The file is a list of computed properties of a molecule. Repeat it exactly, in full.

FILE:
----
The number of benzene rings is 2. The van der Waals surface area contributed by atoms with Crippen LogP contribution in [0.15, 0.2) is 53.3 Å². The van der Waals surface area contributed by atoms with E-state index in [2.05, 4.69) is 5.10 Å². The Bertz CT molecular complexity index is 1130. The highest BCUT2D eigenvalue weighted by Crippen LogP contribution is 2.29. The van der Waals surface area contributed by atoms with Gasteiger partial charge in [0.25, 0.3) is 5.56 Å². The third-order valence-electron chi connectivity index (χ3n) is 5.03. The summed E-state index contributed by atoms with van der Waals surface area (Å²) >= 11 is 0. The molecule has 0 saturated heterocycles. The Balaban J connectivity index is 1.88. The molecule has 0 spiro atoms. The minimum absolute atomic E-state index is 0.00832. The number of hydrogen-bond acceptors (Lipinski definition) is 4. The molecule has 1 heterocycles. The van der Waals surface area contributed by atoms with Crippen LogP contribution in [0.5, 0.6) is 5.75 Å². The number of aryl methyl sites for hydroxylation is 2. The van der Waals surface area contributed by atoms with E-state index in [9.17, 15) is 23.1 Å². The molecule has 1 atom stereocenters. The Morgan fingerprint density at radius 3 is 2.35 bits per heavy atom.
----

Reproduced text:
The number of benzene rings is 2. The van der Waals surface area contributed by atoms with Crippen LogP contribution in [0.15, 0.2) is 53.3 Å². The van der Waals surface area contributed by atoms with E-state index in [2.05, 4.69) is 5.10 Å². The Bertz CT molecular complexity index is 1130. The highest BCUT2D eigenvalue weighted by Crippen LogP contribution is 2.29. The van der Waals surface area contributed by atoms with Gasteiger partial charge in [0.25, 0.3) is 5.56 Å². The third-order valence-electron chi connectivity index (χ3n) is 5.03. The summed E-state index contributed by atoms with van der Waals surface area (Å²) >= 11 is 0. The molecule has 0 saturated heterocycles. The Balaban J connectivity index is 1.88. The molecule has 0 spiro atoms. The minimum absolute atomic E-state index is 0.00832. The number of hydrogen-bond acceptors (Lipinski definition) is 4. The molecule has 1 heterocycles. The van der Waals surface area contributed by atoms with Crippen LogP contribution in [0.5, 0.6) is 5.75 Å². The number of aryl methyl sites for hydroxylation is 2. The van der Waals surface area contributed by atoms with E-state index in [9.17, 15) is 23.1 Å². The molecule has 1 atom stereocenters. The Morgan fingerprint density at radius 3 is 2.35 bits per heavy atom.